Simply stated, when acting as a coolant, they draw out the heat or the warm air from the rooms, and thus make it cooler. Now, that is interesting! But how does it happen?
They are peculiar devices and are very efficient in their working. They are one of the best alternative energy source for home appliances and offices.They even give an excellent response in the areas where there is a mild climate.Installing them can help you save on your budget from the heavy expenses of the air conditioners and furnaces.
There are many types of heat pumps like air-source, ground-source, and geothermal heat pumps, but they all operate on the same basic principle of heat transfer i.e., instead of burning the fuel to create heat, the device transfers heat from one place to another. Let us look into the details and their working.
Basic Working Principle
A heat pump consists four main components: evaporator, compressor, condenser, and expansion device. The basic working is based on compression and expansion of a working fluid called 'refrigerant' that passes through all these components. The heat is extracted from the heat source in the evaporator that vaporizes the liquid.
The pressure of this gas is raised by the compressor that again warms up the gas and makes it pass through the condenser, where it gives out heat. This gas again condenses back to liquid, thereby repeating the cycle again. This whole process is carried out by electrical energy through which the compressor is powered.
If installed properly, it can deliver up to three times more heat energy than the electrical energy that is consumed by it.The refrigeration of this system consists of a compressor and two coils that are made of copper, which in turn are surrounded by aluminum fins to help in heat transfer.
When it is in heating mode, the heat from the air is extracted by the liquid refrigerant in the coils outside. This heat gets evaporated into gas.As it gets condensed back into liquid, the heat gets released from the refrigerant in indoor coils. The reversing valve that is present near the compressor is a versatile part of the pump.
It reverses the flow of the refrigerant because of which the system begins to operate in reverse direction. So, instead of pumping the heat inside the home, it releases the heat outside in the similar way an air conditioner does. The heat is absorbed from the inside and flows to the outside.
The word 'geothermal' is derived from the Greek words 'geo' (Earth) and 'thermos' (thermal/heat). It is a fact that the temperature beneath the surface of the earth lies between 50 ― 70℉.
This energy is usually more useful in the areas near plate tectonic boundaries as the magma near these locations often rises close to the surface. It is now a major subject of research and the scientists are trying to tap this form of energy to the fullest possible extent.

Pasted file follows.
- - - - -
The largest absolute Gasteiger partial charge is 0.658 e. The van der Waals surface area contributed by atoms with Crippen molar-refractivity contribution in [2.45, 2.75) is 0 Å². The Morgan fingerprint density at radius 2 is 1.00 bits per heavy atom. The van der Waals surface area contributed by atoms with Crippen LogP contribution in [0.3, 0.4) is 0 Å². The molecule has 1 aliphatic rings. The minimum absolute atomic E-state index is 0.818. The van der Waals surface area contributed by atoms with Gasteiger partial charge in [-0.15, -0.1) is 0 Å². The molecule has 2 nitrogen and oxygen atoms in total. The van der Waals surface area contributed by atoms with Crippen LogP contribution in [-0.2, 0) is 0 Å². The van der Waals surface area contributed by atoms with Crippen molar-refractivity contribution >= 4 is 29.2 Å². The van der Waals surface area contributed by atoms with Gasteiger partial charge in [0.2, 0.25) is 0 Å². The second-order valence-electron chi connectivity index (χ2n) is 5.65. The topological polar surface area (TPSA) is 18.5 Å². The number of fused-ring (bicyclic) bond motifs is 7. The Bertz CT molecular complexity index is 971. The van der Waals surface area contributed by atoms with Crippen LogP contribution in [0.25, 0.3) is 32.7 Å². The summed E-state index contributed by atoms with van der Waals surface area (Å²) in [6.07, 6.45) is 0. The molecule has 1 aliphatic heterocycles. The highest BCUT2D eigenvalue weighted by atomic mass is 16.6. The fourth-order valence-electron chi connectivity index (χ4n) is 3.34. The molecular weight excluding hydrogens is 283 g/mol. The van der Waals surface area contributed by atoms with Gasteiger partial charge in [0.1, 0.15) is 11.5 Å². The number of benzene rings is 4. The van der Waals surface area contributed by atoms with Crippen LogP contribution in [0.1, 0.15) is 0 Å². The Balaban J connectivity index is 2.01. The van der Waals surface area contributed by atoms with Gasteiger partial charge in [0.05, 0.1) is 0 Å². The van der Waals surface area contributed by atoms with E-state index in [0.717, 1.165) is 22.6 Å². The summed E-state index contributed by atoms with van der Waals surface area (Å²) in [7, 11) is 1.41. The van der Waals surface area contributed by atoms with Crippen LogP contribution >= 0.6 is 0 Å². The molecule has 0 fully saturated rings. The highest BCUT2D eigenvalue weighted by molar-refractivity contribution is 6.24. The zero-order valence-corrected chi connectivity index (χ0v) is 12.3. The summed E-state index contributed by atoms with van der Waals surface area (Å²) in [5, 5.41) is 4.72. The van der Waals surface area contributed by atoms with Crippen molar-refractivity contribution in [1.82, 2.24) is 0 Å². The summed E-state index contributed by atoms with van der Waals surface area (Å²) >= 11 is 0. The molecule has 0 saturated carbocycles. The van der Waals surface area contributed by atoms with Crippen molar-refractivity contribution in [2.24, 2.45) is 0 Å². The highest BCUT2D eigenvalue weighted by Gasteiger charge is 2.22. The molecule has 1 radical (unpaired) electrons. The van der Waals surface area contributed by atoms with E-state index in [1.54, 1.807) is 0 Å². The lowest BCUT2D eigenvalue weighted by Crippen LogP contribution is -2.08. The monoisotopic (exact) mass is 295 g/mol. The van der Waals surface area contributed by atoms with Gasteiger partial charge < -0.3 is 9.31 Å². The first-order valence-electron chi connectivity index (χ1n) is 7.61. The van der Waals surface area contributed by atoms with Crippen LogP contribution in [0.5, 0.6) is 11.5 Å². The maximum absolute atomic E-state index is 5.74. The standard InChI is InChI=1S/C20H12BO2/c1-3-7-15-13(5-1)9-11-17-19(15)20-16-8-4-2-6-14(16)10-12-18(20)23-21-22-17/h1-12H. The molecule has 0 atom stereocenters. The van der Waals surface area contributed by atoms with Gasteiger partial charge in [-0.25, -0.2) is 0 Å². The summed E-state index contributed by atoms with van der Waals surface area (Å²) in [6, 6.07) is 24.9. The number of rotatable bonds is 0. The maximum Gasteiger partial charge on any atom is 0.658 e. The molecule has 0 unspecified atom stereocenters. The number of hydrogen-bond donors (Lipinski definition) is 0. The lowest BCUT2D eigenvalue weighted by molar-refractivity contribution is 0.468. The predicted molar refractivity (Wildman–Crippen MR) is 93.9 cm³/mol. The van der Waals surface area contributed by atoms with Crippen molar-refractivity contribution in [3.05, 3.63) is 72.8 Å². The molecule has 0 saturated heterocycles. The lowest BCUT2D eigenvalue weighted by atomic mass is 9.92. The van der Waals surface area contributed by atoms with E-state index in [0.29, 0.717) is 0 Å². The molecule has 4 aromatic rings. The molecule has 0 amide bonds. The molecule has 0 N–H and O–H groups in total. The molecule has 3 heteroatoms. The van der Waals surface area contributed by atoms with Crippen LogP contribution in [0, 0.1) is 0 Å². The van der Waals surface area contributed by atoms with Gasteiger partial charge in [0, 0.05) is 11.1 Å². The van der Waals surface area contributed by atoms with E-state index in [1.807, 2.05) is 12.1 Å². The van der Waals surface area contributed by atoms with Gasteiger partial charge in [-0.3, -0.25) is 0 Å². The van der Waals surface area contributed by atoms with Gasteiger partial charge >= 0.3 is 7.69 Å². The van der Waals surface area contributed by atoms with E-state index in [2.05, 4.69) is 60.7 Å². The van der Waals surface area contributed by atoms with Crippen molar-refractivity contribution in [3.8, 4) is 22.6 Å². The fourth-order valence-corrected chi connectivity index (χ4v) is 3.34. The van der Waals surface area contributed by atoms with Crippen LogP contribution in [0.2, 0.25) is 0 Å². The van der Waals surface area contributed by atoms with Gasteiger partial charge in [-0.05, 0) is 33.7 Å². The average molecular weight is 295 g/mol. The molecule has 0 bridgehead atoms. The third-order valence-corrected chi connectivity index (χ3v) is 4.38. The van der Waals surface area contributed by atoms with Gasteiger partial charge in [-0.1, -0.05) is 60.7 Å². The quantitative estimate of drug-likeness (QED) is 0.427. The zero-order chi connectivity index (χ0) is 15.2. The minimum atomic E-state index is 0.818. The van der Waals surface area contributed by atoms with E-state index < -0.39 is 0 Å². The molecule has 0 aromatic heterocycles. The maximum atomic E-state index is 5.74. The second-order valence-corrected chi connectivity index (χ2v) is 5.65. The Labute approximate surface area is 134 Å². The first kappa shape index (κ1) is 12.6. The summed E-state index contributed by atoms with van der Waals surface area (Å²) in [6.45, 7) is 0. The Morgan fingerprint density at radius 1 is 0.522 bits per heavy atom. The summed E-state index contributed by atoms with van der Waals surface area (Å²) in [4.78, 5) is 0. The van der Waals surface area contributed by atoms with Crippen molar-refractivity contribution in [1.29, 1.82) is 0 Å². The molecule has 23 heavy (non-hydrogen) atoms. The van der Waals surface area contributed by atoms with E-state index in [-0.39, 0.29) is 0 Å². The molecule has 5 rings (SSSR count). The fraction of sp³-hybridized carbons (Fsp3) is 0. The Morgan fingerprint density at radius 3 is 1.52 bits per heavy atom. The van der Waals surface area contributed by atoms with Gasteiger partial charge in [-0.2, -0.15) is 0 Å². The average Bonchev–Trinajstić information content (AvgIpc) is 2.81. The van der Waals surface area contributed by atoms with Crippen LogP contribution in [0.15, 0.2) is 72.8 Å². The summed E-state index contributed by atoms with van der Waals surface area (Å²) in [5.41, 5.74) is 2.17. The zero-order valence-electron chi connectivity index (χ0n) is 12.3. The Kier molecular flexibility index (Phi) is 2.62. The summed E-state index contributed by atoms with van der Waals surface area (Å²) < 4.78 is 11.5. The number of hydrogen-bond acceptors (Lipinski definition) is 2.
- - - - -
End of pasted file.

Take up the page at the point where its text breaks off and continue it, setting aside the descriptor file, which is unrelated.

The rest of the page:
In the geothermal heat pumps, no fuel is required for the supply of the heat. Instead, the heat energy of the earth is supplied through pipes to the specific area where it is required. So, how is the heat supplied to long distances? Well, there are a series of pipes known as loops that are installed underground or beneath the surface of lakes.
With the help of these pipes, the heat is supplied to the homes. You must have observed the pipes submerged in rivers and lakes in many areas where the geothermal heat pumps are widely used. When the heat reaches its destination, electrically operated compressors and heat exchangers concentrate the heat energy.
This concentrated form of heat energy is at a higher temperature, and this is finally released inside the homes. Inside the house, the branched duct works to distribute the heat to various rooms.
In the summer season, the geothermal heat pumps draw the excess heat energy of the house and let the earth absorb it. Its working is exactly similar to that of the air conditioners that draw excess hot air from the house and blow cold air into the rooms!
Generally, the pipes are either buried in boreholes or horizontal trenches. However, a vertical and slinky loop system is also used in many places. The pipe is filled with a mixture of water and antifreeze, which is circulated in the loop buried in your garden or any other suitable place.
When the liquid is traveling around the loop, it absorbs the heat energy of the ground. The length of the loop depends on the amount of heat required and the size of your home. The loop is coiled in trenches (two-meters deep) or laid flat, but if you have less space, then you can vertically install the loop to a depth of around 100 meters.
The efficiency of a ground-source heat pump is measured by a factor called the coefficient of performance that is a ratio of the amount of electricity used and the heat produced.
Heat pumps are cost-effective, efficient, and eco-friendly. However, ground source heat pumps require electricity that may be resource-consuming, but they are still being considered as a viable option for solving energy problems. One great advantage of heat pumps is that you don't need to install separate devices to heat and cool your home.